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Google updates web app toolkit for speed

Version 2.0 of Google's web application development tool adds performance-improving features designed for the latest browsers
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Written by Matthew Broersma on

Google has released a significant update to Google Web Toolkit, the web application development tool it uses for many of its own web apps, providing features designed to help speed up load times and performance.

Google said it uses Google Web Toolkit (GWT) in the development of web applications such as Google Wave and the AdWords 3.0 interface. The toolkit turns Java code into JavaScript that can be run natively in browsers. It is designed to help developers bridge the differences between various browsers.

"We use Google Web Toolkit for all our Java-based internal apps," said Google chief information officer Ben Fried, in a statement. "In addition to the big benefits in developer productivity GWT offers, the future-proofing and browser independence you get out of the box mean that we're protected from the problems caused by browser-specific bugs and exploits."

Several of the features introduced in version 2.0 of GWT, which made its debut on Tuesday night at the Google Campfire One developer event, are aimed specifically at improving application performance.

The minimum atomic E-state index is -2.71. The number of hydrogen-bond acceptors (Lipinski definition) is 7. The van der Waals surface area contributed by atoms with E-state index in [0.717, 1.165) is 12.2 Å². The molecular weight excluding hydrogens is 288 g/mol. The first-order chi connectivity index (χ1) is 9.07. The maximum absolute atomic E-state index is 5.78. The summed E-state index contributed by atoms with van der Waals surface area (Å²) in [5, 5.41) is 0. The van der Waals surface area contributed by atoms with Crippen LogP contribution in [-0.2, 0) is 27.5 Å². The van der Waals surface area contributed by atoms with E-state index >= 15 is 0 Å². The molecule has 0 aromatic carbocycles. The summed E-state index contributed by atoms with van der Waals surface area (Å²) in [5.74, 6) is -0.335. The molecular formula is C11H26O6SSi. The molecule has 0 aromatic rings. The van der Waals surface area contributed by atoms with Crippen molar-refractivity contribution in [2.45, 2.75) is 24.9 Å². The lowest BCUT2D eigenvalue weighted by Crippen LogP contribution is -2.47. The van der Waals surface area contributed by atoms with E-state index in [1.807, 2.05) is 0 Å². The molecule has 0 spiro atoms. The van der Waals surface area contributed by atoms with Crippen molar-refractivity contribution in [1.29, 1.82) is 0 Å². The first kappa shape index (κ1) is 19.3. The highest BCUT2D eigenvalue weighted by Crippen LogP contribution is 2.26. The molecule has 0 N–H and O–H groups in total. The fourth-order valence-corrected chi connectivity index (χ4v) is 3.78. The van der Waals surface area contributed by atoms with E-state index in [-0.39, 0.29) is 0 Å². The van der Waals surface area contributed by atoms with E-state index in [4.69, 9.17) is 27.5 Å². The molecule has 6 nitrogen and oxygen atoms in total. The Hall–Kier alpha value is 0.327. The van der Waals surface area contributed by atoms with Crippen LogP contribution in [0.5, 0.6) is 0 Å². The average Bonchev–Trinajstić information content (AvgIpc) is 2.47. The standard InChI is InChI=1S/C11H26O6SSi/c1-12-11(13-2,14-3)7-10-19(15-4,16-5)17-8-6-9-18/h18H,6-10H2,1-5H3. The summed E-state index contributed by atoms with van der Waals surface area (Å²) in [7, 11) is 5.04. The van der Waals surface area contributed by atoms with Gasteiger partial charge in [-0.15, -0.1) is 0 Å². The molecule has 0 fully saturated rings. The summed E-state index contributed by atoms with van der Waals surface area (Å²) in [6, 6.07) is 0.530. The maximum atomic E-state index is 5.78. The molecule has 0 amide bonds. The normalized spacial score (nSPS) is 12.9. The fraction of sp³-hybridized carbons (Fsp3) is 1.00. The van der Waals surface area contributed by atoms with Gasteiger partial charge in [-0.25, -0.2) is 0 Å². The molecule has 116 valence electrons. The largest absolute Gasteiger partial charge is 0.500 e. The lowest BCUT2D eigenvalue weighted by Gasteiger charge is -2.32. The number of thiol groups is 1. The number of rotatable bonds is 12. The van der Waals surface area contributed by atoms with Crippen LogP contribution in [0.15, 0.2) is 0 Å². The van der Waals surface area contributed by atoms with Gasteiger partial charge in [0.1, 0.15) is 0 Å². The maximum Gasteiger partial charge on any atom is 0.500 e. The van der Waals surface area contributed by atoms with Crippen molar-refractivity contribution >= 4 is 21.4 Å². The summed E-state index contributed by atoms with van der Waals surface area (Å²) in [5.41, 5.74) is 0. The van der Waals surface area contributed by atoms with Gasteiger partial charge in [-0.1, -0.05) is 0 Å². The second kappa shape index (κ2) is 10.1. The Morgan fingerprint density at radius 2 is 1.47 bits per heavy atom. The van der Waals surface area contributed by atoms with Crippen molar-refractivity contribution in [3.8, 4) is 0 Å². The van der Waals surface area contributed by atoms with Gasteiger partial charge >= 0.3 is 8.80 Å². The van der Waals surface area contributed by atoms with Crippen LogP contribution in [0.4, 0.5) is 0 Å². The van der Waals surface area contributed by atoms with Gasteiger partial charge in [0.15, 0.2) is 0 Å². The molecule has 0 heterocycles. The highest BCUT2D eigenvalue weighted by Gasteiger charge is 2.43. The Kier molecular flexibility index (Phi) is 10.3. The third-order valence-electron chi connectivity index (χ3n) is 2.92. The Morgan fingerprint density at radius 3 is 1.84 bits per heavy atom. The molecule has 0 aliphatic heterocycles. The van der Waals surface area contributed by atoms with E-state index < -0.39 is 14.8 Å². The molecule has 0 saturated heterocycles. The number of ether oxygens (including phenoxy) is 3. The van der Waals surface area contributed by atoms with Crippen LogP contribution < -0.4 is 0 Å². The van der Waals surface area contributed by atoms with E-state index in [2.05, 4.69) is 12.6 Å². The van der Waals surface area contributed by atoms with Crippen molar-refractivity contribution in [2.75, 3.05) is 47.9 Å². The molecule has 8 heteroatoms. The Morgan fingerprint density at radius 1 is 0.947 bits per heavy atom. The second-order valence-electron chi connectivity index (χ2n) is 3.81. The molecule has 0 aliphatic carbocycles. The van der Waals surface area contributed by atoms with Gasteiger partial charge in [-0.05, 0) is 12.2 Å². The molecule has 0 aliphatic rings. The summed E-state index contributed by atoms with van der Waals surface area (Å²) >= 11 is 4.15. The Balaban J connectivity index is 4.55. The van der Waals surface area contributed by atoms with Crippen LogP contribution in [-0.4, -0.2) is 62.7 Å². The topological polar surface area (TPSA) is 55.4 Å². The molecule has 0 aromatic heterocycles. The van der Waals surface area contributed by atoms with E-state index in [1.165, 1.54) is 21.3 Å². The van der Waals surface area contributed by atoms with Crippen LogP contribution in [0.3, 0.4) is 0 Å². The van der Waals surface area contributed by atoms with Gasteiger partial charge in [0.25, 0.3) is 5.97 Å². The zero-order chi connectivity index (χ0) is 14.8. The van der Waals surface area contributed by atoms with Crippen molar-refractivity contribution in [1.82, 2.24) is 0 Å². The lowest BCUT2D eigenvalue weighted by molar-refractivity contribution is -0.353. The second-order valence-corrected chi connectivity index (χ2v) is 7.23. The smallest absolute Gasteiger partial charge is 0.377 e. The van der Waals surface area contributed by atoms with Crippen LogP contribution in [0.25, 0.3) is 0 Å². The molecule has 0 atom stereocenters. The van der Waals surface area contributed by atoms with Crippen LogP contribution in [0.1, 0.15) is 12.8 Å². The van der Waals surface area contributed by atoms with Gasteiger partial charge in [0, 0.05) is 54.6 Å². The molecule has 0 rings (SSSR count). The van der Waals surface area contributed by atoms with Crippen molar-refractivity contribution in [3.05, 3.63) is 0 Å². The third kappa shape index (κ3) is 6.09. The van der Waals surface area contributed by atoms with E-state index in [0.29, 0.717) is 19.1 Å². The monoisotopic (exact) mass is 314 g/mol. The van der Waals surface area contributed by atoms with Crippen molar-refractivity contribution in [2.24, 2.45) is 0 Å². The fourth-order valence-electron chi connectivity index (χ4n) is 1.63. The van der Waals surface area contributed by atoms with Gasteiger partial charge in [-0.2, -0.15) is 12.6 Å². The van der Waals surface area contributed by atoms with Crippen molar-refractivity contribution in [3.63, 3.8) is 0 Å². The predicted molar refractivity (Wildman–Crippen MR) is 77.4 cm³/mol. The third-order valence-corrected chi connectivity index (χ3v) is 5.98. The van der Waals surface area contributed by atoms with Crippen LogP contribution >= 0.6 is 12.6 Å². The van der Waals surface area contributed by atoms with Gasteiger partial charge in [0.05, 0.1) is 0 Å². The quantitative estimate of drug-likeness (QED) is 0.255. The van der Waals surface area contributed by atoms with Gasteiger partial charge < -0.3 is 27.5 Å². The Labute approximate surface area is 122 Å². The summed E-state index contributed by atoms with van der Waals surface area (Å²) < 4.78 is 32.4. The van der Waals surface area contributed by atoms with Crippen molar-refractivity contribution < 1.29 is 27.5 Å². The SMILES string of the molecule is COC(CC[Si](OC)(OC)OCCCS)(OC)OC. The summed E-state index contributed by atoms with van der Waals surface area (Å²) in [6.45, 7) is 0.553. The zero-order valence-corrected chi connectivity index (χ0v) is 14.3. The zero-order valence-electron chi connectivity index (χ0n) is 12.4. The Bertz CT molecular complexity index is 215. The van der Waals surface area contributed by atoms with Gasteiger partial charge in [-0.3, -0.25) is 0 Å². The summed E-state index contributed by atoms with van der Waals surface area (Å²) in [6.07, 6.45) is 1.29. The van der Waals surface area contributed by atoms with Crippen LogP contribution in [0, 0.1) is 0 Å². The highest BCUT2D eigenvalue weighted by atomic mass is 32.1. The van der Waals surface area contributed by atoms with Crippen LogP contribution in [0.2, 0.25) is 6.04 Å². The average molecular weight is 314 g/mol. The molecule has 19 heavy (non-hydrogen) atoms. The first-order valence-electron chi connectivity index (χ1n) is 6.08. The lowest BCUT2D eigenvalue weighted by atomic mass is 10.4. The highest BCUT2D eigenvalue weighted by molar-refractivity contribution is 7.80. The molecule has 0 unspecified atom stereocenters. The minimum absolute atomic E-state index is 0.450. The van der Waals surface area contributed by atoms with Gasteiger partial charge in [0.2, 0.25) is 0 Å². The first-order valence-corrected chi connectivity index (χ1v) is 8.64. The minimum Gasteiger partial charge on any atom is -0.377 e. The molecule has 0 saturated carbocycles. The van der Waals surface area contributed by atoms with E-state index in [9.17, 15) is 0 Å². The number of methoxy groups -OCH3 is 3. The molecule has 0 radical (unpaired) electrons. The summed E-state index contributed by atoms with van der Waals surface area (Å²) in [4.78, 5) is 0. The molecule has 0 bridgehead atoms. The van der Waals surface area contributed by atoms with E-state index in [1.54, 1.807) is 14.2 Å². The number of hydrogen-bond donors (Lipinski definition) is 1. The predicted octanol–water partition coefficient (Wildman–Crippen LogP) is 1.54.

Speed Tracer, for instance, is designed to help identify and fix performance problems by visualising metrics from key points within the browser while the application runs. The tool particularly looks at problems with the interactions between JavaScript, HTML and Cascading Style Sheets (CSS), Google said.

A new feature called 'code-splitting' divides the application code into multiple fragments to improve start-up speed. The feature means the parts of an application needed for basic interactivity can be loaded first, with the rest loading as needed, according to Google.

The company said it has also improved the way the compiler produces JavaScript, making the resulting code smaller and faster.

UiBinder is another feature aimed at condensing code, in this case making user-interface code smaller, as well as faster to develop and easier to maintain, Google said.

The feature allows programmers to develop the user interface code independently in XML, which is more familiar to many user-interface designers than Java, according to Google.

"UiBinder is a great way for programmers to collaborate with UI designers who are more comfortable with XML, HTML and CSS than Java source code," the company said.

Other features include layout panels, a technique designed to help specify the exact look and feel needed for a web application, and 'development mode', which allows applications to be debugged directly in a web browser.

The toolkit is available for download from Google's GWT website.

Version 1.6 of GWT was released in April, adding features such as Eclipse integration.

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